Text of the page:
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By Otohiko Kaga
Translated by Albert Novick

ISBN: 9781628974041

Publication Date: 4/23/2024

Otohiko Kaga’s Marshland is an epic novel on a Tolstoyan scale, running from the pre-World War II period to the turbulence of 1960s Japan. At forty-nine, Atsuo Yukimori is a humble auto mechanic living an almost penitentially quiet life in Tokyo, where his coworkers know something of his military record but nothing of his postwar criminal past. Out of curiosity he accompanies his nephew to a demonstration at a nearby university, and is gradually drawn into a friendship, then a romance, with Wakaka Ikéhata, the brilliant but mentally unstable daughter of a university professor. As some of the student radical groups turn to violence and terrorism, Atsuo and Wakaka find themselves framed for the lethal bombing of a Tokyo train.

During their long imprisonment the novel becomes a Kafkaesque procedural, revealing the corrupt intricacies of the police and judicial system of Japan. At the end of their hard pilgrimage to exoneration, Atsuo and Wakaka are finally able to return to his original hometown, Nemuro, on the eastern-most peninsula of Hokkaido island. Here is the marshland of the title, a remote and virtually unspoiled region of Japan where Kaga sets a large number of extraordinarily beautiful pastoral scenes.

Marshland is a revelation of modern Japanese history and culture, a major novel from the hand of a master well-known in his own country, but virtually unheard-of—so far—in the United States and Anglophone world in general.


“The result of Kaga’s effort is a sprawling indictment of modern society’s modes of organizing bodies and labor…Here’s where the novel’s length works well, as the repetition of experiences with institutionalization becomes analogous to the repetitive nature of the experiences themselves. Kaga’s examination of the lives of dozens of prisoners, characters both major and minor in his sweeping drama, is some of the most powerful and compassionate writing of the novel. His criticism of the criminal justice system of mid-century Japan could just as well have been written about the United States today, and Anglophone readers interested in the subject will find Kaga’s work here highly rewarding, though it is quite divorced from the racial conditions that underlie the prison-industrial complex in the United States…Readers interested in a brilliant, high-definition portrait of postwar Japan will find little to compare to this that is readily available in the English language.” —Jack Rockwell, Words Without Borders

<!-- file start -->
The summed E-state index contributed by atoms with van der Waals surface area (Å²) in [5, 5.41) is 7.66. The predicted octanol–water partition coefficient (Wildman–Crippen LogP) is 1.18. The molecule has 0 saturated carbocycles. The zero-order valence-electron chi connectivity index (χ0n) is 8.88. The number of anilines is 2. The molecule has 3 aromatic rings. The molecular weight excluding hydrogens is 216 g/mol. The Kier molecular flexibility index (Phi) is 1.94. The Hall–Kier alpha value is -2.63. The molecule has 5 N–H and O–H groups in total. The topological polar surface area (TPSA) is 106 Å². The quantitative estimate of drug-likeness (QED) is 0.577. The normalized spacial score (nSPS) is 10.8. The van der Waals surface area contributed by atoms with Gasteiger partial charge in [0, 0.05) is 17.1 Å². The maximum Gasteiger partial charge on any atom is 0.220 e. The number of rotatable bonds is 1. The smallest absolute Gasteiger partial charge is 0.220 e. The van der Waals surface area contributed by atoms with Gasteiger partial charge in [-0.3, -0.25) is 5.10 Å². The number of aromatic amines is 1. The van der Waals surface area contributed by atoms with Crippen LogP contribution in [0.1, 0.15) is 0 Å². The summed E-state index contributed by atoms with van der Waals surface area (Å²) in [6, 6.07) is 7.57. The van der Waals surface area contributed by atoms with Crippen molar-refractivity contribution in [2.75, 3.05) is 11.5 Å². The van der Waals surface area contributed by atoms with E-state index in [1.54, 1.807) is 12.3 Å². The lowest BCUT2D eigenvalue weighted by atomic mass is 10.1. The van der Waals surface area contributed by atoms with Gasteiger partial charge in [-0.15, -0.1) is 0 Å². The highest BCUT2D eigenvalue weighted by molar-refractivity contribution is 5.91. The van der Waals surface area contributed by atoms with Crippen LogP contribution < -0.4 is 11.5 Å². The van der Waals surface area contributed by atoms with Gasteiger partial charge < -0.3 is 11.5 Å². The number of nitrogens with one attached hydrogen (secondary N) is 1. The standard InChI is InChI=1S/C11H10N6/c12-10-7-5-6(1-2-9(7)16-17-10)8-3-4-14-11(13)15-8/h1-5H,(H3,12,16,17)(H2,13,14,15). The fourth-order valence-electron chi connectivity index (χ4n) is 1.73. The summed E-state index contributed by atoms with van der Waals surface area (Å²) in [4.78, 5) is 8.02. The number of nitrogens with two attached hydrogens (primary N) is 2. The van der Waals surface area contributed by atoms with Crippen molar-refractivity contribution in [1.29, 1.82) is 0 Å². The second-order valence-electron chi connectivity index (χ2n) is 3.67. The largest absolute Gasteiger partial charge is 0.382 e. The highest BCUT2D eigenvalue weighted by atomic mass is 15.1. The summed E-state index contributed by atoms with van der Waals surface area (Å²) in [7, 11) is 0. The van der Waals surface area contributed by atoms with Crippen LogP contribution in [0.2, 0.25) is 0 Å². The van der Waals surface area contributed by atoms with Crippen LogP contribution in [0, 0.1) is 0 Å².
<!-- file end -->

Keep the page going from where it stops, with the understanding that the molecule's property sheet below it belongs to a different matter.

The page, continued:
Biographical Information

Otohiko Kaga (1929-), one of Japan's few Christian writers, is also a medical doctor. After graduating from the Faculty of Medicine at the University of Tokyo, he worked as a hospital and prison psychiatrist before taking up further studies in France. His writing debut came in 1967 with the long novel Furandoru no fuyu (Winter in Flanders).